Making a Game - Creating Sound Effects - EP 31


Video Tutorial

Aims of this Tutorial

  • Create sound effects for our laser, engine and UI elements using Vitalium and Ardour.
  • Use the exported audio of these to create seamless looping audio in Ardour.

Creating the Sound Effects

Firstly, we want to start up Ardour and create a new MIDI track with Vitalium. Then, using the draw tool, we can create a note anywhere in the track. We do not care about the note, because we will not be using note tracking. Now we can open the Vitalium UI by double clicking the plugin in the mixer. 

How to use Vitalium

There are many features of Vitalium which make it extremely powerful but can also make it overwhelming to a new user. Luckily a lot of it is very intuitive when you know the basics. On the page you start on, you will see, in the centre, 3 synths and a sampler. This is where the audio is first created. 

You can change the shape of the waveforms produced by the generators by clicking the pencil in the bottom left corner of the preview. This will open the wave in full. You can then either draw the wave by clicking and dragging on the wave itself, or you can specify the spectrum by clicking and dragging on the discrete spectrum below. Note that there are two of these on top of each other and they are multiplied element-wise before being applied to the wave. Hence, we can see that the default sawtooth wave is created with every other harmonic being added together at equal amounts. You may also want to play with wave modifiers to see how they affect the wave.

If we now look to the right of the oscillators, we have envelopes near the top. These are (almost) unlimited, since if you use them all up, another one will appear. Envelope 1 is special because it automatically applies to the total volume of everything. If you want an envelope to apply to anything else, simply drag the tab for that envelope onto the value you want it to affect. For example, if I wanted to change the pitch of an oscillator with an envelope, simply drag the envelope tab onto the pitch (right side is fine tuning, left side is coarse).

The way the envelope works is that as you start pressing the note, you build up during the attack, then move towards the sustain and then finally decay after you release the note. For these sounds we are going to mostly set envelope 1 to a square envelope with no attack or decay. In some cases we will set this to a note that decays rapidly during the note.

Below the envelopes are LFOs (Low Frequency Oscillators). These can be applied to values in the same way envelopes can. However, these, instead of only moving along the track when the note is played and pausing at points, will simply loop repeatedly. To add more nodes into the LFO, simply double click where you want to add one. You can also change the frequency of the LFO using the value below the visualisation.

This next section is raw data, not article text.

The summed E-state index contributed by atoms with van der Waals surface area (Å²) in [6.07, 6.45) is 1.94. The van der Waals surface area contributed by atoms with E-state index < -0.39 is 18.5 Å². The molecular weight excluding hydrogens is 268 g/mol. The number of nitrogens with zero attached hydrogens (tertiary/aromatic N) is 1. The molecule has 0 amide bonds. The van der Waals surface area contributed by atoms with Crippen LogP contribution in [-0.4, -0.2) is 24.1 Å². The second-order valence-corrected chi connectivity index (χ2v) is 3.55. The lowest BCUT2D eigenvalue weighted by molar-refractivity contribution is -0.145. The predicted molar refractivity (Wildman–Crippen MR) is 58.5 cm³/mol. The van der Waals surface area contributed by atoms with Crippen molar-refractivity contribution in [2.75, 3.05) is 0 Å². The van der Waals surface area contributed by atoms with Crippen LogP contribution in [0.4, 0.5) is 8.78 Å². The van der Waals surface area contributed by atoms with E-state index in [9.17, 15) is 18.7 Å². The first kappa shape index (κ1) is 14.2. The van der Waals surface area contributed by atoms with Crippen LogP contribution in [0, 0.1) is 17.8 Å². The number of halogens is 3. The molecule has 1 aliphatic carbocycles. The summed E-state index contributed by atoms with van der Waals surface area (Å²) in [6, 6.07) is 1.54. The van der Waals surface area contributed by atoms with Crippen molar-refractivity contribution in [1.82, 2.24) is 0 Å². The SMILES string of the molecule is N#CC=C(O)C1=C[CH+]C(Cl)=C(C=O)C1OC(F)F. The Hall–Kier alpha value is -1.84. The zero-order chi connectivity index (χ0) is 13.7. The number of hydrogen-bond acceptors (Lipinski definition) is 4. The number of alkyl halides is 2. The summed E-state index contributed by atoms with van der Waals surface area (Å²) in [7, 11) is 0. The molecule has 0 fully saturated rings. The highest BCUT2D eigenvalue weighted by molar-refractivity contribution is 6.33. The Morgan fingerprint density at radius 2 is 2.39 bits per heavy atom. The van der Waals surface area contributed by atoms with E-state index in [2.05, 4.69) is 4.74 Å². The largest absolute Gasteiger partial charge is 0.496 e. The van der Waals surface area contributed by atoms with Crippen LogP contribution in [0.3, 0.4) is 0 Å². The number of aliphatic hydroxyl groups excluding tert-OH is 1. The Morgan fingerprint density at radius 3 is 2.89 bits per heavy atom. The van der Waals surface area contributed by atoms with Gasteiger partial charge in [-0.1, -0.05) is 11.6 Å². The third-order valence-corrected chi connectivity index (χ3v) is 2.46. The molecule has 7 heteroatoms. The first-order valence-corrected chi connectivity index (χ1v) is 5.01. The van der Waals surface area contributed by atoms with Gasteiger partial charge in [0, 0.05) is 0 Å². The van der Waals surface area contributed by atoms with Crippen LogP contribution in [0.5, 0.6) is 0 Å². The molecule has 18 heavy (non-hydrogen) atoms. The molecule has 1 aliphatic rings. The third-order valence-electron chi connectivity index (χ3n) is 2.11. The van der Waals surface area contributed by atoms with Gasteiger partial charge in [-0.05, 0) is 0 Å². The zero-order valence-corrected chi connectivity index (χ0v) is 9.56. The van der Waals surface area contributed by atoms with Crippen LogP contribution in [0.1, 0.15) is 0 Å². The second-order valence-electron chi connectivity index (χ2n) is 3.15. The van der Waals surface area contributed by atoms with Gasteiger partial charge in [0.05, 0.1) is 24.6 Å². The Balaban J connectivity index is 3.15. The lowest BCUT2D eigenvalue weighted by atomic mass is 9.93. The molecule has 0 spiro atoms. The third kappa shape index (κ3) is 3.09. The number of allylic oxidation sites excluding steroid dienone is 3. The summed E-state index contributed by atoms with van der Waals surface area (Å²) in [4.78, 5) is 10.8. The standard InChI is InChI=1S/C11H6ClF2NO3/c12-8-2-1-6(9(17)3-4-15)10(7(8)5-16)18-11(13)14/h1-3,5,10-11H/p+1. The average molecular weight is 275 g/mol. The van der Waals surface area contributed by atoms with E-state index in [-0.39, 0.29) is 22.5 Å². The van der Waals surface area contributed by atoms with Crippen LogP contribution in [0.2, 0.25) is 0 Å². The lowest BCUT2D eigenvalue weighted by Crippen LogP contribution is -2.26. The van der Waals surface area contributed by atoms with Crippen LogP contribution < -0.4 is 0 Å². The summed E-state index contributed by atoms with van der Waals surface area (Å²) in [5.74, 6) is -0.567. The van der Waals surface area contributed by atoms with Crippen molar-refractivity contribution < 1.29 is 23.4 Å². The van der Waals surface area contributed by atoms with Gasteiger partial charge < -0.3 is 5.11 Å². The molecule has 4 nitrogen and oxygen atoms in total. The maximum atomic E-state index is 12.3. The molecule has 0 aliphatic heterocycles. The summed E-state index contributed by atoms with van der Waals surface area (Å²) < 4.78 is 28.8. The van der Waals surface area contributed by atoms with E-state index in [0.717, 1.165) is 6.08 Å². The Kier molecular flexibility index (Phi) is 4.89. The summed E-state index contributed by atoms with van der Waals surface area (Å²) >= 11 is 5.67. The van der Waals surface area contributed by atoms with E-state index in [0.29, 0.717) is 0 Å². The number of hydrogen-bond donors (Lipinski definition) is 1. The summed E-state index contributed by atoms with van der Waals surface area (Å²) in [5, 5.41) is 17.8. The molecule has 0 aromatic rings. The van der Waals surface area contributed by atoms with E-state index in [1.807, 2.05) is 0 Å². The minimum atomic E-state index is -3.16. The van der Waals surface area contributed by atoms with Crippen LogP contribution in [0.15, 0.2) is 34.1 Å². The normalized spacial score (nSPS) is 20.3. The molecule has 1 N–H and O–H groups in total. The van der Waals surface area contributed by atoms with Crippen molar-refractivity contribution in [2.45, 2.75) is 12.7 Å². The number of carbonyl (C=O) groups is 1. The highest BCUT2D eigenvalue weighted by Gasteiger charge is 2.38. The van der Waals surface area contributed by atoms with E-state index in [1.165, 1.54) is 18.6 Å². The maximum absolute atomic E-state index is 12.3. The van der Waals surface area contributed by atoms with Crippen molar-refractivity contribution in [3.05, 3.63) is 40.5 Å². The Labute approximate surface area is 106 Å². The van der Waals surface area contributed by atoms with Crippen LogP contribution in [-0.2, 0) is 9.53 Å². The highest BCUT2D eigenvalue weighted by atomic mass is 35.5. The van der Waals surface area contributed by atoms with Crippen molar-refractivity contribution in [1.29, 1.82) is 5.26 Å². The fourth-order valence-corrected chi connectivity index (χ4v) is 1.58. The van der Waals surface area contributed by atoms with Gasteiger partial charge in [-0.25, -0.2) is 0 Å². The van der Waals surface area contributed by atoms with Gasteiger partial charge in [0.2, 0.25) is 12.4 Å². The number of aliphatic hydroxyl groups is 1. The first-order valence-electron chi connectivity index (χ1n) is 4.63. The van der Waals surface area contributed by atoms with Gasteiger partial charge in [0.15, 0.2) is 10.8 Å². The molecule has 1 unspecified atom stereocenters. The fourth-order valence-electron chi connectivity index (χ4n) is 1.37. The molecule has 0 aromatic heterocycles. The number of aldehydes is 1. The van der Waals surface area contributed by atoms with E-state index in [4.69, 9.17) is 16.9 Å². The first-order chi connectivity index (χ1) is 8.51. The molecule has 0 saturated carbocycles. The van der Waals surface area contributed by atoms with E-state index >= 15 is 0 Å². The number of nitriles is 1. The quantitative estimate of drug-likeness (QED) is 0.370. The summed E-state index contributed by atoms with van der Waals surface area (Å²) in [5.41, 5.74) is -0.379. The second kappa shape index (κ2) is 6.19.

Below this, we have the random generators. These will produce random values which many be desirable in many cases, however for these sound effects, we want consistency to make them loopable. We also see some other parameters nearby which can be dragged onto values and are affected by the MIDI notes played (eg velocity, pitch, etc). We wont be using these either, because we have only one note per instance of Vitalium.

Now, let's look at the filters below the oscillators. These allow you to further shape the audio by restricting certain frequencies and boosting others. Play around by selecting different filters, altering resonances and cut off frequencies and see what you like or don't like. You can also play with the mix to let some of the audio through the filter without being filtered. Note tracking moves the filter based on the note being played. We don't want this for sound effects, so leave it alone.

This is everything important for this page, so now we can switch over to the effects tab. Effects are applied after the generation on the previous tab. You will see a bunch of effects that can be toggled and reordered. When you turn them on, a more detailed block appears with a visualisation of the effect. Envelopes, LFOs and randomisers can all be applied to effect parameters too! Play around with the different effects to get a feel for how they affect the sound. It is best to start playing around with this with a pure sawtooth wave, so the effects will be more prominent.

The matrix tab will become useful once you have a lot of connections formed by dragging tabs from envelopes, LFOs and randomisers to values, since all of these connections are displayed here. You can alter the amount they affect the values, and the linearility of the effect in this view.

The advanced tab also has a few things useful to us, such as the ability to turn off note tracking for oscillators and change the unison spread (value on the oscillators that allow the oscillator to play multiple times simultaneously with slightly different pitches to simulate a choir) for other values such as the wave table.